The Prime Minister finds himself in a bit of a pickle when he flatly denies in the House that the government has bugged MP's telephones. It turns out the government was and Sir Humphrey was aware of ...
The Right Honorable James Hacker has landed the plum job of Cabinet Minister to the Department of Administration. At last he is in a position of power and can carry out some long-needed reforms - or so he thinks.
Francis Urquhart is too experienced a politician not to know that everything must end, even his long career as British prime minister. In order to secure his retirement and establish ... See full summary »
Francis Urquhart is the chief whip of the Conservative party. When Margaret Thatcher resigns as leader, he remains neutral and after a general election where the conservatives are returned ... See full summary »
Following a series of circumstances involving the Eurosausage, the Home Secretary drink driving and the Chancellor's dalliances with a shady lady from Argentina, Minister for Administrative Affairs Jim Hacker finds himself elevated to Number 10 Downing Street without being quite sure how he got there. But life as Prime Minister is no easier than being a Minister; Hacker still finds his every move challenged by the Civil Service as represented by his new Cabinet Secretary, the ever-wily and manipulative Sir Humphrey Appleby, who is as equally determined that nothing should change as Hacker is that changes should be made. Wandering nervously between them is Bernard Wooley, Hacker's private secretary, who continues juggling his responsibilities to his political master with his loyalties to his Civil Service colleagues... Written by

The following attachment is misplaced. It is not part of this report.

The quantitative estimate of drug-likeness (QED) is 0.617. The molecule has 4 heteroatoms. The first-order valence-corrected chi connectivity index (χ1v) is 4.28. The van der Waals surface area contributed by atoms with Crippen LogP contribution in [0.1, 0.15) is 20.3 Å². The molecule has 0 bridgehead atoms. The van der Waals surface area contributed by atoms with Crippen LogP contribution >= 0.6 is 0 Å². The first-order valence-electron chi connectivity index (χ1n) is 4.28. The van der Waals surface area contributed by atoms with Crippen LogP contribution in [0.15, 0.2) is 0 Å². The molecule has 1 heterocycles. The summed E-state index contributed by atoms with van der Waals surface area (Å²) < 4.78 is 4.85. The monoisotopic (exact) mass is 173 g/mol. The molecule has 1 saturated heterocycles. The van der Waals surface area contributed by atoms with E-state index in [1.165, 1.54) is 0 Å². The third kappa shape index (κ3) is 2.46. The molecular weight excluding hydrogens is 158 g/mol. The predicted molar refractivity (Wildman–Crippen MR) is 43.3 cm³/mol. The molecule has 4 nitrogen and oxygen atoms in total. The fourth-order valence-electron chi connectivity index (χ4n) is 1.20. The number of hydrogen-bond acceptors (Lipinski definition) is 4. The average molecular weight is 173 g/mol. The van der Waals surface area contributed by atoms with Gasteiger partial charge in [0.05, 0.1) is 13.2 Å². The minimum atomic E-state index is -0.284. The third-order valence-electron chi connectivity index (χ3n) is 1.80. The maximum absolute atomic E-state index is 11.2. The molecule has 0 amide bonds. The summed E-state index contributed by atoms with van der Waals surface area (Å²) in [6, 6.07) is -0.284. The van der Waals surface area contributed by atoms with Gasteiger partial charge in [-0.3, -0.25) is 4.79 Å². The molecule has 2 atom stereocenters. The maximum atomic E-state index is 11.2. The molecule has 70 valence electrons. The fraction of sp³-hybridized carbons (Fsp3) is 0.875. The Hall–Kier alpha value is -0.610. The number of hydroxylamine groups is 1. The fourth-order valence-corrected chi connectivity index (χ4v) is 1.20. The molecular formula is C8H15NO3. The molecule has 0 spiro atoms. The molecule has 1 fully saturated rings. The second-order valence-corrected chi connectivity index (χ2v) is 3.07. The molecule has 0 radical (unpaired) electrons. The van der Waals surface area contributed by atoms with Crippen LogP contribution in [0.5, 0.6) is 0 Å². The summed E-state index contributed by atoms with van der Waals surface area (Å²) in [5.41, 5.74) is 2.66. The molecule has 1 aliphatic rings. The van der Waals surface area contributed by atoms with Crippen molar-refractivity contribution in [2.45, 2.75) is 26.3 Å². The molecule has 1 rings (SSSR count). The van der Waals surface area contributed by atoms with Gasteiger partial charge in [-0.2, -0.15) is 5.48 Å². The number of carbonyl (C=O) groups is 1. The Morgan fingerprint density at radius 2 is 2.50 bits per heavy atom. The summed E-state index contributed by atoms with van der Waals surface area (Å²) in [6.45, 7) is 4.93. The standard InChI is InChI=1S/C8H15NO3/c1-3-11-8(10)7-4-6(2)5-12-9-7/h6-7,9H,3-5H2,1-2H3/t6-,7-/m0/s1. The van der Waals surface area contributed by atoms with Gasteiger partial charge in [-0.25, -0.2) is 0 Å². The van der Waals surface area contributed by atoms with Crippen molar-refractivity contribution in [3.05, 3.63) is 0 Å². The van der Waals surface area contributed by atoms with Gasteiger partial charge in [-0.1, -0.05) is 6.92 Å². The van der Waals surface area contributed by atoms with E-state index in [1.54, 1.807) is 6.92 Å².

I know exactly who reads the papers. The Daily Mirror is read by people who think they run the country. The Guardian is read by people who think they ought to run the country. The Times is read by people who actually do run the country. The Daily Mail is read by the wives of the people who run the country. The Financial Times is read by people who own the country. The Morning Star is read by the people who think the country should be run by another country. And the Daily Telegraph is read by ...
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Let me make this clear, without putting too fine a point on it...
Easily the best political satire ever to grace a television screen. This follow-up to the earlier Yes Minister is perfect in every way. Absolutely cutting, and sadly still as relevant as it was 20 years ago. The acting is top notch, with each episode containing many great lines. "The Bishop's Gambit", "Man Overboard" are particular highlights, but no episode is lacking in quality. Get this on DVD or wait till it is repeated on ABC (if you are in Australia).
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